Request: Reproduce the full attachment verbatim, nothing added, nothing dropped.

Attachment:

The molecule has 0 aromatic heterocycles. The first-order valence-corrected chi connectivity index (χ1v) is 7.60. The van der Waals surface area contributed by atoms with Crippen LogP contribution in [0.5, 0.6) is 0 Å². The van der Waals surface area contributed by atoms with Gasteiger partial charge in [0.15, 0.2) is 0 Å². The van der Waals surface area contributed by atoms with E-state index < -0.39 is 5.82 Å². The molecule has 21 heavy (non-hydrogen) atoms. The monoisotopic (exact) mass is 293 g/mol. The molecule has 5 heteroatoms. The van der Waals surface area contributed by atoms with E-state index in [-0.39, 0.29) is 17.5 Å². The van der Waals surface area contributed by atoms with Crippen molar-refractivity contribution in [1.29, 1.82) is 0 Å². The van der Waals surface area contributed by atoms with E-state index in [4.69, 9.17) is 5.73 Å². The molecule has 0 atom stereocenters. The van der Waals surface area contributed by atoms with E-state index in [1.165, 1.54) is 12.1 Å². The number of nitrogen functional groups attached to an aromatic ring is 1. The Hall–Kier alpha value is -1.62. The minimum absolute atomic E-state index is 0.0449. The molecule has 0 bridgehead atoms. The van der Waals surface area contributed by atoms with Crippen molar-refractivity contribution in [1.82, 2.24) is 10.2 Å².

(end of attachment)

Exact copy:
The molecule has 0 aromatic heterocycles. The first-order valence-corrected chi connectivity index (χ1v) is 7.60. The van der Waals surface area contributed by atoms with Crippen LogP contribution in [0.5, 0.6) is 0 Å². The van der Waals surface area contributed by atoms with Gasteiger partial charge in [0.15, 0.2) is 0 Å². The van der Waals surface area contributed by atoms with E-state index < -0.39 is 5.82 Å². The molecule has 21 heavy (non-hydrogen) atoms. The monoisotopic (exact) mass is 293 g/mol. The molecule has 5 heteroatoms. The van der Waals surface area contributed by atoms with E-state index in [-0.39, 0.29) is 17.5 Å². The van der Waals surface area contributed by atoms with Crippen molar-refractivity contribution in [1.29, 1.82) is 0 Å². The van der Waals surface area contributed by atoms with E-state index in [4.69, 9.17) is 5.73 Å². The molecule has 0 atom stereocenters. The van der Waals surface area contributed by atoms with E-state index in [1.165, 1.54) is 12.1 Å². The number of nitrogen functional groups attached to an aromatic ring is 1. The Hall–Kier alpha value is -1.62. The minimum absolute atomic E-state index is 0.0449. The molecule has 0 bridgehead atoms. The van der Waals surface area contributed by atoms with Crippen molar-refractivity contribution in [1.82, 2.24) is 10.2 Å².